The Evil of Covetousness


I’m studying the Analects of Confucius. Let me say: Wow. Just Wow. You have to experience this for yourself.

It’s a very, very difficult read. You can probably only process one or two sentences every ten minutes. And then you feel like you’re missing so many important things.

One of the themes that Confucius hits on again and again is the idea of spirit vs. matter. For instance, what does it mean when someone obeys the law, but isn’t virtuous in their hearts? Is that worth anything, or is it worthless? Confucius says it is worthless.

One of the things that stood out like a sore thumb is his comparison of three things.

  1. What good is a rich man who doesn’t share his wealth with the poor?
  2. What good is a ceremony where the participants aren’t reverent?
  3. What good is mourning if you aren’t sad?

The evil of covetousness goes way beyond just wanting something that someone else has. At the center of it, in this light, is pure evil. To deny the wealthy the chance to share their wealth out of the purest of motives — love of those not like them, not wealthy — is to turn all that is good in this world into pure evil.

If you want to take away from the rich simply because he doesn’t share his wealth the way you want him too, you are like a person who steals from a sacred ceremony the reverence, or a person who takes away sadness during mourning. If the rich were to share their wealth but not be motivated by love, it is like going to a funeral where no one cares about the deceased. It would be lifeless, void, and meaningless.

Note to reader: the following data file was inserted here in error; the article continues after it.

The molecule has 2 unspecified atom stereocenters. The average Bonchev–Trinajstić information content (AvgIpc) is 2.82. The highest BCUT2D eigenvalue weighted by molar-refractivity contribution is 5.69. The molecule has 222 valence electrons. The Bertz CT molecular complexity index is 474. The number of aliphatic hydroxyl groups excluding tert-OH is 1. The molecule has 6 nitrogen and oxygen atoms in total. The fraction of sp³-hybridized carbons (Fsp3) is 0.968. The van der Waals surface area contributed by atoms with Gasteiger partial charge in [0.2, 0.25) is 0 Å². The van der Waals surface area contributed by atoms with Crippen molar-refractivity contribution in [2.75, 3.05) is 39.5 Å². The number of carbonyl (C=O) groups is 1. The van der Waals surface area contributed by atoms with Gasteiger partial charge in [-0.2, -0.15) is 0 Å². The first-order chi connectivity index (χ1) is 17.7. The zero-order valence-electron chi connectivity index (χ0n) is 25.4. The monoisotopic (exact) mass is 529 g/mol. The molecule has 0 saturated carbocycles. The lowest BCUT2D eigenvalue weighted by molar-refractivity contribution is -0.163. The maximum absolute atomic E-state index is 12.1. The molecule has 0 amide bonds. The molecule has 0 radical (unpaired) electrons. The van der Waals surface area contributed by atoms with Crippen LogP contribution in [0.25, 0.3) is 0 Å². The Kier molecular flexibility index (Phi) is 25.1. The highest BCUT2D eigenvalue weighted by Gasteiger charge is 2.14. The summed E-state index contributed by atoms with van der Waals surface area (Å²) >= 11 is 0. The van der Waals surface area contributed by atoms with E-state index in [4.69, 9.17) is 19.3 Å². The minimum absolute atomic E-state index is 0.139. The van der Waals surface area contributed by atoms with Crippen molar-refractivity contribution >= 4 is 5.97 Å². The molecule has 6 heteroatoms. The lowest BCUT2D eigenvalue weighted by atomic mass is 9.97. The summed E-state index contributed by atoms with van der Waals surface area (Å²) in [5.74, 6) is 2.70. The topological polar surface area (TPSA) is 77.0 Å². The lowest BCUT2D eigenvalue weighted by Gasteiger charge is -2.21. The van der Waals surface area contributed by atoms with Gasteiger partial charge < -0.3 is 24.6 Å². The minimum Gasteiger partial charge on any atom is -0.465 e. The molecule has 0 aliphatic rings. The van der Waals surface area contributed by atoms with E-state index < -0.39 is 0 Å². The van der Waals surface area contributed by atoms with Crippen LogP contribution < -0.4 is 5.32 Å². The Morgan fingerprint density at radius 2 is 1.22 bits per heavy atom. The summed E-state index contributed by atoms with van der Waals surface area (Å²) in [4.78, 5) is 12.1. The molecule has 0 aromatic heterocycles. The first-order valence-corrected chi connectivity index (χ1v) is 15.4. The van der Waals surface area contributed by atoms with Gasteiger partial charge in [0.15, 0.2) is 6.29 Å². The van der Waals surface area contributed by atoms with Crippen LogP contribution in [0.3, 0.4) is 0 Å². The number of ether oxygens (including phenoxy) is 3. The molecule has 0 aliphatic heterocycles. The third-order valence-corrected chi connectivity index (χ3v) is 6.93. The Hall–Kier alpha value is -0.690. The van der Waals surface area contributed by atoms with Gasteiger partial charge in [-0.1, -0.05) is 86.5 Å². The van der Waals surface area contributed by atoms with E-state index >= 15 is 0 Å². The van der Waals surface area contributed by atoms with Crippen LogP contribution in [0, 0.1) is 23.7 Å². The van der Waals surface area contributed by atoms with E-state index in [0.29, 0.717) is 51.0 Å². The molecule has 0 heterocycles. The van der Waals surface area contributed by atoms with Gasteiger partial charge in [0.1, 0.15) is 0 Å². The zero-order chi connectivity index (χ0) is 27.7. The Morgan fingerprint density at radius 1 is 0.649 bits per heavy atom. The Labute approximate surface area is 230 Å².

At the core of Confucianism is an inward journey where you reflect upon reflection until you are able to see things as they are. Once you can penetrate past all the lies and deception, then you can start to accumulate true knowledge, and with knowledge, you can begin exercising your free will and your heart can begin to feel. When you have a compassionate heart, then you become virtuous, and that virtue brings order to your family. (What family can function if there is not sincere love between husband, wife, and children?) If you can manage your family, you can lead an entire nation.

Thus, the journey towards fulfillment and virtue begins with seeing things as they really are, looking behind the scenes and under the rocks and at the things normally hidden from view.

In this context, materialism, the idea that the only thing that exists are physical things in the physical universe, melts away and becomes little more than window dressing. No, behind everything is either nothing or meaning, meaning that exists beyond the thing itself.

What good is filial piety, Confucius asks, if you don’t love your parents and you don’t allow them to mold you into a man of virtue? After all, parent don’t scold their children because they are bad, but because they fear they may become bad. My wife, who grew up in Korea, says, “Wear a coat not because it’s cold, but because I think it’s cold, and I worry more about you than you do for yourself.” If you can learn that lesson, you can begin to see why the universe is the way it is.

By the way, it is trivial to link Confucianism with Christianity. Confucius wasn’t Buddhist. He believed in the ancient religion of China, which I believe is pretty much the same thing as the religion we find in the Bible. And just like the Jews, people in Confucius time wondered where obedience was enough, or how forgiveness and kindness should factor into our inability to achieve perfection.

It’s very good reading. I’ll try to share more as I can uncover it. And as I said, I feel like I am just scratching the surface.

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